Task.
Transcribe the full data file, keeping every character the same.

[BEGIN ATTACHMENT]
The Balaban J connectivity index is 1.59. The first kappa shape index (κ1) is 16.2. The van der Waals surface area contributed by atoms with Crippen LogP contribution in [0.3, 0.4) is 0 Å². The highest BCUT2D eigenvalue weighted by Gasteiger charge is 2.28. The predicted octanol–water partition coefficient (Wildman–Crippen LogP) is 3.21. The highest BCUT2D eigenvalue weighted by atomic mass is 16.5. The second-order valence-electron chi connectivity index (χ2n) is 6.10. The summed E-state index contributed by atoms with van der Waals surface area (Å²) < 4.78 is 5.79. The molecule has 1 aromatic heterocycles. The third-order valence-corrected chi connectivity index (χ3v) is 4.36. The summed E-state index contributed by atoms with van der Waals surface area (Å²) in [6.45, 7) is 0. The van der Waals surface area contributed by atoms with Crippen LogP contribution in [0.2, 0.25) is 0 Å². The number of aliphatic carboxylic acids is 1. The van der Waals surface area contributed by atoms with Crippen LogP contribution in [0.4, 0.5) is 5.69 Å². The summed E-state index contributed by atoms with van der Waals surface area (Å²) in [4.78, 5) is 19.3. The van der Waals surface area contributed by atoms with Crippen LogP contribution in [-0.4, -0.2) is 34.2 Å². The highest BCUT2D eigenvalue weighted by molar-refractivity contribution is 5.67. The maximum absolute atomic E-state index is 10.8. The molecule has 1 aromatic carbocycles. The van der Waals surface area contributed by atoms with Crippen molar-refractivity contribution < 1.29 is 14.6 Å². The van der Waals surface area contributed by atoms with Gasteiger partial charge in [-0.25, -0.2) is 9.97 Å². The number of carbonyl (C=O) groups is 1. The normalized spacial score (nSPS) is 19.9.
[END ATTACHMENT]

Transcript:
The Balaban J connectivity index is 1.59. The first kappa shape index (κ1) is 16.2. The van der Waals surface area contributed by atoms with Crippen LogP contribution in [0.3, 0.4) is 0 Å². The highest BCUT2D eigenvalue weighted by Gasteiger charge is 2.28. The predicted octanol–water partition coefficient (Wildman–Crippen LogP) is 3.21. The highest BCUT2D eigenvalue weighted by atomic mass is 16.5. The second-order valence-electron chi connectivity index (χ2n) is 6.10. The summed E-state index contributed by atoms with van der Waals surface area (Å²) < 4.78 is 5.79. The molecule has 1 aromatic heterocycles. The third-order valence-corrected chi connectivity index (χ3v) is 4.36. The summed E-state index contributed by atoms with van der Waals surface area (Å²) in [6.45, 7) is 0. The van der Waals surface area contributed by atoms with Crippen LogP contribution in [0.2, 0.25) is 0 Å². The number of aliphatic carboxylic acids is 1. The van der Waals surface area contributed by atoms with Crippen LogP contribution in [0.4, 0.5) is 5.69 Å². The summed E-state index contributed by atoms with van der Waals surface area (Å²) in [4.78, 5) is 19.3. The van der Waals surface area contributed by atoms with Crippen LogP contribution in [-0.4, -0.2) is 34.2 Å². The highest BCUT2D eigenvalue weighted by molar-refractivity contribution is 5.67. The maximum absolute atomic E-state index is 10.8. The molecule has 1 aromatic carbocycles. The van der Waals surface area contributed by atoms with Crippen molar-refractivity contribution < 1.29 is 14.6 Å². The van der Waals surface area contributed by atoms with Gasteiger partial charge in [-0.25, -0.2) is 9.97 Å². The number of carbonyl (C=O) groups is 1. The normalized spacial score (nSPS) is 19.9.